NEW YORK: Has the "curse of the Dow" finally caught up with Apple? Shares of the iPhone maker have been in a rut since posting disappointing quarterly results in late June, falling to a six-month low of $113.25 on Tuesday. The recent declines have wiped out nearly $100 billion of Apple's market value - about as much as fellow Dow components Boeing and McDonald's are worth in total. For CEO Tim Cook, it means his stake of more than 111 million shares is now worth about $12.76 billion, compared with nearly $15 billion at the peak in late April.
Today's guest feature is a short overview of payday loans and the upcoming financial overhoaul. Not as big a part of the economy as investment banking, the loans are what a growing number of Americans have to turn to patch their budgets.
As you scrolled past the various Turkey Trot selfies and declarations of gratefulness on Facebook this week, did you notice the ads? If so, what'd you think of them? Facebook envisions a day where you'd miss them if they were gone.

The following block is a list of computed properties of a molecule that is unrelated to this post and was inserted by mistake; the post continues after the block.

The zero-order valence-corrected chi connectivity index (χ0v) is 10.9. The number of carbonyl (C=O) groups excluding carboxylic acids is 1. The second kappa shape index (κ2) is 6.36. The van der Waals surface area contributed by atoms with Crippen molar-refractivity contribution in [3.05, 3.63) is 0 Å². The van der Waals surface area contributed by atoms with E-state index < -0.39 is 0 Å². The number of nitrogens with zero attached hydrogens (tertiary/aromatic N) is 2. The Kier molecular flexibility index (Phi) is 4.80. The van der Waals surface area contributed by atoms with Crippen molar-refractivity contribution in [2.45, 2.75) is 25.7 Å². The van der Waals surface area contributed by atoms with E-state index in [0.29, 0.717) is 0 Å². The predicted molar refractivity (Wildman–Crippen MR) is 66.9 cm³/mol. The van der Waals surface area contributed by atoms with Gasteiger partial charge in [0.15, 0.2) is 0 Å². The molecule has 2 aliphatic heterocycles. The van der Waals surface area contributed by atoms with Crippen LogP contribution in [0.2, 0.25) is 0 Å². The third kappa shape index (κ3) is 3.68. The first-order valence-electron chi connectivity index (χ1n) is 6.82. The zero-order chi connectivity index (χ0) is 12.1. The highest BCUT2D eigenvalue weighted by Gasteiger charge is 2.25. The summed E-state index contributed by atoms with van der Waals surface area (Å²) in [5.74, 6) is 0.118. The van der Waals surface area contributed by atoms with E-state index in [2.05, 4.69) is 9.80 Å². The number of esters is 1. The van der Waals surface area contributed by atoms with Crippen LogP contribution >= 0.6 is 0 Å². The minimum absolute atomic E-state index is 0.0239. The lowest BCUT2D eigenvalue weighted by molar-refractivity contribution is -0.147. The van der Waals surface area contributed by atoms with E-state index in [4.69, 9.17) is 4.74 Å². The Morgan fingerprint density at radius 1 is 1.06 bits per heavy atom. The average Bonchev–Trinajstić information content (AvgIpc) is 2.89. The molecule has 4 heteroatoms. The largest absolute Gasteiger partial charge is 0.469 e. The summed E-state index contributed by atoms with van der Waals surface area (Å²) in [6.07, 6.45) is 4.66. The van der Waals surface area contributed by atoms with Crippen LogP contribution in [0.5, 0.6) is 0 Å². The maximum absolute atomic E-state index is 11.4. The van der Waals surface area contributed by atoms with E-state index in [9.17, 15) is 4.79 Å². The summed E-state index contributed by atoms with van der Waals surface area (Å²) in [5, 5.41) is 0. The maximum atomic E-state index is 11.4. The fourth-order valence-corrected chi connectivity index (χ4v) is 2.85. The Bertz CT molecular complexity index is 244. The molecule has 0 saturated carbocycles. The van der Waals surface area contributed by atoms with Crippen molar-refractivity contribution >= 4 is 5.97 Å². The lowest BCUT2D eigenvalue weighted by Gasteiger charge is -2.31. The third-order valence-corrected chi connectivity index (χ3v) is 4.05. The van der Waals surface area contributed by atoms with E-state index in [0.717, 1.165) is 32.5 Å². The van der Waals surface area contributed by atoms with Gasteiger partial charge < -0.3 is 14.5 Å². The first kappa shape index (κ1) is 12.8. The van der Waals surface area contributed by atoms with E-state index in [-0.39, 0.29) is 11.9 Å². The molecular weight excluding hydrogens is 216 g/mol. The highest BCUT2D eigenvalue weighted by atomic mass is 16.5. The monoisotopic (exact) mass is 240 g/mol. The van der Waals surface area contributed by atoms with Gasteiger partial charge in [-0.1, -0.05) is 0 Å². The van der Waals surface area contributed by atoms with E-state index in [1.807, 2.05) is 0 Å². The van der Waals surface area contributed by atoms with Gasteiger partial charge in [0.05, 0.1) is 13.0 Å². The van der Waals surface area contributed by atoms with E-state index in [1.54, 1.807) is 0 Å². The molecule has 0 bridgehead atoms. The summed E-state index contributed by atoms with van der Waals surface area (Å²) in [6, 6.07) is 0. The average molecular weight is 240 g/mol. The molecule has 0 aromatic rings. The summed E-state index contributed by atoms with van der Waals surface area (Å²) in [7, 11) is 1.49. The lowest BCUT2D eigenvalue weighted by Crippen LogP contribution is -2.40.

Odds are very, very good that you’ve been part of a scientific research experiment in the past few years. Probably more than 70% likely if you’re on the internet at all, and approaching 100% if you’re under 30. Why? Because those are the percentages of Americans who use Facebook… which is constantly conducting some of the largest-scale behavioral research ever done.
Facebook is a big fan of moving fast, which is why it's probably no surprise that it gave the 40 developers who first signed on to make apps for Facebook Messenger only two months to get them ready before today's big F8 event.
Everyone knows that starting companies--and investing in startups--is a risky way to earn a living. But few people appreciate just how risky it is. Thanks to a recent tweet from Paul Graham, the founder of "startup school" Y Combinator, we now have a better idea.
The dumb money always gets suckered into the market at the wrong time.
You don’t have to dig up your old history books to find the proof, either. Just look back a few months to December. Your average investor took his money and ran as far from stocks as possible because he was worried the fiscal cliff would tear the markets apart.